Migraine Blessing in Disguise

In the course of seeking treatment for migraine, we may discover other health problems that must be addressed. Sometimes, migraine treatment itself can uncover health problems that would have otherwise gone unnoticed. Strangely enough, on rare occasions, having migraine can actually be a blessing.

Learning about additional health issues

For years I believed that migraine was my only problem. When I finally got serious about better migraine management, I discovered a whole host of other issues that needed my attention. One of those had to do with my reproductive health. Since I turned 40, my periods had been getting heavier and more frequent. When I expressed my concerns, my primary care doctor recommended a uterine ablation as a possible solution. Migraine was still out of control, so I put off getting a consult for several more years.

Scheduling the appointment

Two years ago I finally scheduled that appointment. My problem was a bit more complicated than I thought. The surgeon ordered a uterine ultrasound and reviewed the results with me. I was diagnosed with adenomyosis. He explained that a uterine ablation may or may not resolve my symptoms. The only way to completely resolve the problem was a partial hysterectomy. While he agreed that my ovaries could stay intact (thus preventing a worsening of migraine due to the sudden loss of estrogen), he was insistent that this was the best course of action.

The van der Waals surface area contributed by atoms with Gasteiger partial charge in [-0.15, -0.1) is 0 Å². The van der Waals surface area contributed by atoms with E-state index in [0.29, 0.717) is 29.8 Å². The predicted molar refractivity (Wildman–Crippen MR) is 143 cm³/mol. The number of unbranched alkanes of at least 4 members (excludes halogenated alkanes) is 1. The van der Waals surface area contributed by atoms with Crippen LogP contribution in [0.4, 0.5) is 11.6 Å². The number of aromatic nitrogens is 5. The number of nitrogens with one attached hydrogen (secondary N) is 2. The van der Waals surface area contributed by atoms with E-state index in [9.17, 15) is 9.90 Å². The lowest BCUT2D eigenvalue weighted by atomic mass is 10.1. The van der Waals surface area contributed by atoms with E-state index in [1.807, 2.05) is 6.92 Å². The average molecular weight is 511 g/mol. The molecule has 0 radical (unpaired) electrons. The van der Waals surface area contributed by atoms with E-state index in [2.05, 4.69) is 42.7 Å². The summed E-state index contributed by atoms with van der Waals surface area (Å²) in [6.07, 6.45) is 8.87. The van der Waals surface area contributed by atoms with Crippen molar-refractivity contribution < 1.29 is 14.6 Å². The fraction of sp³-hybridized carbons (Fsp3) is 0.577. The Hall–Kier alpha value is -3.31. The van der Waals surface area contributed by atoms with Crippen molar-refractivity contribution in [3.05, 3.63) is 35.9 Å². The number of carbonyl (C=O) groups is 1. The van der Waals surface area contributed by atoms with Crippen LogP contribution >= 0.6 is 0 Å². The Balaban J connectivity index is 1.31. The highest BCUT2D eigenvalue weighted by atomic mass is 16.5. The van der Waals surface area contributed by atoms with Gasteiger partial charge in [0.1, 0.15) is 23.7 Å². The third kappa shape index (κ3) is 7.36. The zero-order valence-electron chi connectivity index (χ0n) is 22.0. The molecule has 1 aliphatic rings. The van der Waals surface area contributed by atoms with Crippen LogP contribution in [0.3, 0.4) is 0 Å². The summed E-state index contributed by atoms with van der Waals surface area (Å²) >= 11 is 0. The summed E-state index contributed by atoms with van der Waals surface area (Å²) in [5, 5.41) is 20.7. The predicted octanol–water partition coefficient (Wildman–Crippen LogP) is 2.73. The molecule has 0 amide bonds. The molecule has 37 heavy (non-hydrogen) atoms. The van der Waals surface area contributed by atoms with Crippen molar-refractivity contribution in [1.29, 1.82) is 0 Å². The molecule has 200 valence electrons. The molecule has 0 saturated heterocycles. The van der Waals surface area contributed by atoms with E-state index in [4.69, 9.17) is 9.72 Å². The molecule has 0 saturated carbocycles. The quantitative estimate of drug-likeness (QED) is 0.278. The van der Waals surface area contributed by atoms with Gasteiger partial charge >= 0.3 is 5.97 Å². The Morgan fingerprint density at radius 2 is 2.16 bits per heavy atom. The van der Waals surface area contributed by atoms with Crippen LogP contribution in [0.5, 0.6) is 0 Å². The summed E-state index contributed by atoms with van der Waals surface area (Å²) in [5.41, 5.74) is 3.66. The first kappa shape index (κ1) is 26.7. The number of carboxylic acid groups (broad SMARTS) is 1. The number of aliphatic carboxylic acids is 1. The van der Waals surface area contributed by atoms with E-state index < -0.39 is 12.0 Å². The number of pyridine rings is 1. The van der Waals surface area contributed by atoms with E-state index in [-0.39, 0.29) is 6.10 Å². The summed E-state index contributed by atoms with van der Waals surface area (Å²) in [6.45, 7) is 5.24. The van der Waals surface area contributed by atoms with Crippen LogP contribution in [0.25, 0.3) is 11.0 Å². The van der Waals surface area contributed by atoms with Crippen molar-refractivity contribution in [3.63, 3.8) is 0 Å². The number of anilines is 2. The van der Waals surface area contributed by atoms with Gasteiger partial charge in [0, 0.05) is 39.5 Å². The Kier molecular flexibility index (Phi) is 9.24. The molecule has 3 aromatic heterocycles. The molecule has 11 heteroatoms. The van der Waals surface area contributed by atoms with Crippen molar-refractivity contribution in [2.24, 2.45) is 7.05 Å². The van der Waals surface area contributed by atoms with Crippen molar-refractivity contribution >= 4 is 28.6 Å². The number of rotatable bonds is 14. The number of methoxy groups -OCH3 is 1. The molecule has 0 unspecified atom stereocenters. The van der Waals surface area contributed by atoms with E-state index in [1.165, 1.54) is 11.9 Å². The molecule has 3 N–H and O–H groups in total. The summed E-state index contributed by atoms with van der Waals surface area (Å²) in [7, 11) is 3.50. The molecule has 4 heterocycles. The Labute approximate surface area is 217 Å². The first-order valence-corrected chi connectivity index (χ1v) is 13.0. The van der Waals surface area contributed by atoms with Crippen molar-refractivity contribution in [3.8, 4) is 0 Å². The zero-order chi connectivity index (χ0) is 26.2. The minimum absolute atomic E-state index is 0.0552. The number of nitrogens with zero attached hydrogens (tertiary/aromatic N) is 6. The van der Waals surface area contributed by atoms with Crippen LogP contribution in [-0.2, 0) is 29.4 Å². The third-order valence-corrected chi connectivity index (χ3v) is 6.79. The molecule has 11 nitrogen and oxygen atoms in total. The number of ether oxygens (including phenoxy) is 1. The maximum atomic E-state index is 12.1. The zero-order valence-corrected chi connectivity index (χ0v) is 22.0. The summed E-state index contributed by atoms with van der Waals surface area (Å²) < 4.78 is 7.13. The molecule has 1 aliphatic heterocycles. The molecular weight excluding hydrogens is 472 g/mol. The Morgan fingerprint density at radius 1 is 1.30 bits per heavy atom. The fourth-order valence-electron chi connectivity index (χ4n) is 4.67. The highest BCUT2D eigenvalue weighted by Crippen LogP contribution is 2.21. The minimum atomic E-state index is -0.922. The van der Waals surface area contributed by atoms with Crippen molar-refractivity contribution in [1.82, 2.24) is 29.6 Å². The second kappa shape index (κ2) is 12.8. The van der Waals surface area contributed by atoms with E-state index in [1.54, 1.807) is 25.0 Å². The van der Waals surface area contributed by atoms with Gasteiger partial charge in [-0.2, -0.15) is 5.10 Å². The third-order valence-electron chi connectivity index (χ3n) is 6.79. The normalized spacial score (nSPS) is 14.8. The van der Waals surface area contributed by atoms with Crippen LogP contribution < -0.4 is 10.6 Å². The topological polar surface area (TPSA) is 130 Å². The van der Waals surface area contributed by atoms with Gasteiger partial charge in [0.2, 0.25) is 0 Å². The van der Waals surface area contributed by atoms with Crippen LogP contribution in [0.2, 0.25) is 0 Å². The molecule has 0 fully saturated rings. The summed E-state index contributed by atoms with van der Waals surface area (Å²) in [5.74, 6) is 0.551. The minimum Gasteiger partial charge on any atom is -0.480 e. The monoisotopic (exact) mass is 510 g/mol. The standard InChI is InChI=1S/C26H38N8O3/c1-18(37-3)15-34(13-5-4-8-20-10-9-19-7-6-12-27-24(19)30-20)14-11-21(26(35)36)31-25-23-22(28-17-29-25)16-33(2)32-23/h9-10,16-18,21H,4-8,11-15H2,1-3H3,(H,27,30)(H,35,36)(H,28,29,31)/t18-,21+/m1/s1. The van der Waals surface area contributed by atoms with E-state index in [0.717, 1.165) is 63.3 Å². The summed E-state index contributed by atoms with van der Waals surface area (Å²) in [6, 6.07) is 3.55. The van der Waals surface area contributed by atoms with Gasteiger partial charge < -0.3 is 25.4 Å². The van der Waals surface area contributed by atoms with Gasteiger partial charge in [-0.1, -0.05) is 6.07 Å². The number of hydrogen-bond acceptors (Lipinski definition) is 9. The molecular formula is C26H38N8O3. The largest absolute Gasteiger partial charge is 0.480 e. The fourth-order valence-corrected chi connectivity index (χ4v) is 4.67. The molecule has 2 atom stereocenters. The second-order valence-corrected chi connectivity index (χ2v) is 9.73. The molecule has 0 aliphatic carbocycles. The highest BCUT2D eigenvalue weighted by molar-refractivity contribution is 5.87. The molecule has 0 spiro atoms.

Doing the research

Not familiar with this condition, I did what any self-respecting patient advocate would do. I searched Medscape, PubMed, and combed through medical journals to learn more. Adenomyosis is similar to endometriosis in that the lining of the uterus does not slough off properly. Unlike endometriosis, the uterine lining embeds itself into the uterine muscle wall. This can lead to benign tumors, an enlarged uterus, weight gain, changes in body shape, painful periods, excessive bleeding, irregular periods, infertility, worsening of migraine frequency, and a whole host of other unpleasant symptoms. UGH…

Migraine inpatient stay leading to more discoveries

It took me by surprise. I wasn’t emotionally ready to part with my lady parts. So I opted to wait patiently for natural menopause – the other guaranteed way to solve the problem. I’m now 47 and menopause won’t likely make its appearance for several more years. More recently, blood tests performed during my inpatient stay for Status Migrainosus showed that I am severely anemic. The results were surprising because I take iron supplements every single day.

My primary care doctor is now very concerned for my health. My hemoglobin levels have him alarmed, so he strongly encouraged me to talk to the surgeon again. This time, I actually listened and made an appointment. My husband and I talked to the surgeon right after Thanksgiving and decided to go ahead with a partial hysterectomy. It’s time to put a stop to all this unpleasantness.